The Next Italian Bank Threatens to Topple

Sharp Dose of Deja Vu for Italy’s Teetering Banks.

In a speech that did little to soothe investors’ nerves, Italy’s finance minister said yesterday that he was “strangely optimistic” about Italy’s economic outlook. Senior eurocrats in Brussels are far from convinced. “Italy’s accounts are not improving,” blasted European Commission Vice-President Jyrki Katainen at a press conference yesterday.

The financial situation in Italy, according to Katainen, is due to get worse with Italy’s deficit in 2018 now predicted to be €3.5 billion more than previously stated by Paolo Gentiloni’s administration in the spring. “The only thing I can say in my name is that all Italians should know what the real economic situation in Italy is,” he said.

That real economic situation includes the fragile health of the nation’s banking system which continues to teeter on the edge despite the controversial rescue last summer of Monte dei Paschi di Siena (MPS) and the resolution of the Popolare di Vicenza and Veneto Banca, which left over 40,000 businesses in Italy’s wealthy Veneto region starved of credit.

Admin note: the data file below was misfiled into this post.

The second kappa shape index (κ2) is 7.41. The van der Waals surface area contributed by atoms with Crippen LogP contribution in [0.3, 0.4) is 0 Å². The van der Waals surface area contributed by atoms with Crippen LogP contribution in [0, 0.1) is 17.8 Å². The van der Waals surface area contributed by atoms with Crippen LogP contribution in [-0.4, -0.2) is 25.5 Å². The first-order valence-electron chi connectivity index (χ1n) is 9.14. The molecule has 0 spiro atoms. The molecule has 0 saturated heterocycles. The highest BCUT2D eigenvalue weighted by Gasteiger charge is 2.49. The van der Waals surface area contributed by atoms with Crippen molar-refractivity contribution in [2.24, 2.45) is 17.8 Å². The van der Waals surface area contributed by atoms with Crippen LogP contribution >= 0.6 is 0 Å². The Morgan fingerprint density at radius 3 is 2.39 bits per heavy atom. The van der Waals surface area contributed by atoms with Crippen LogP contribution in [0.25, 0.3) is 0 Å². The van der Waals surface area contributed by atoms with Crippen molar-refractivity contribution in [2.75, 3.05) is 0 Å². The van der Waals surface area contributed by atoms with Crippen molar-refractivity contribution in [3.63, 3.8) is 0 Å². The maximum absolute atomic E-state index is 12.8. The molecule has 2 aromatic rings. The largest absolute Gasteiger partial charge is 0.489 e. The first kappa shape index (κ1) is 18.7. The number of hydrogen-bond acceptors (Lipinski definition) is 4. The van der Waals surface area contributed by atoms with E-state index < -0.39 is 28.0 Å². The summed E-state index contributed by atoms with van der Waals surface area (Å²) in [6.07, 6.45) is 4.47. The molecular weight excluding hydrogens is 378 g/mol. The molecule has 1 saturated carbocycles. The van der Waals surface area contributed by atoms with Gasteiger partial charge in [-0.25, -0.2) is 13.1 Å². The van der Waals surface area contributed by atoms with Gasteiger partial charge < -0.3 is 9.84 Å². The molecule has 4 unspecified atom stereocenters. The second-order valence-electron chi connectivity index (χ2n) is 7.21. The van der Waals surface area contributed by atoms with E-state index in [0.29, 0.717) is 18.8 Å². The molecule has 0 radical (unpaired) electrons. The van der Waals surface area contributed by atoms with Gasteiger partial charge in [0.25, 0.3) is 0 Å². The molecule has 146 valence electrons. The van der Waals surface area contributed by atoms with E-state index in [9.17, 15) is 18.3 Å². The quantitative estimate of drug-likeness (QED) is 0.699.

It’s pretty clear that investor concerns about the health of Italy’s toxic debt-laden banking system have not been put to rest. Today’s developments will hardly have helped steady nerves after mid-sized lender Carige, with assets of €26 billion, scuttled a capital increase demanded by European authorities when it failed to get the backing of a banking consortium led by Credit Suisse, Deutsche Bank, and Barclays to underwrite the deal

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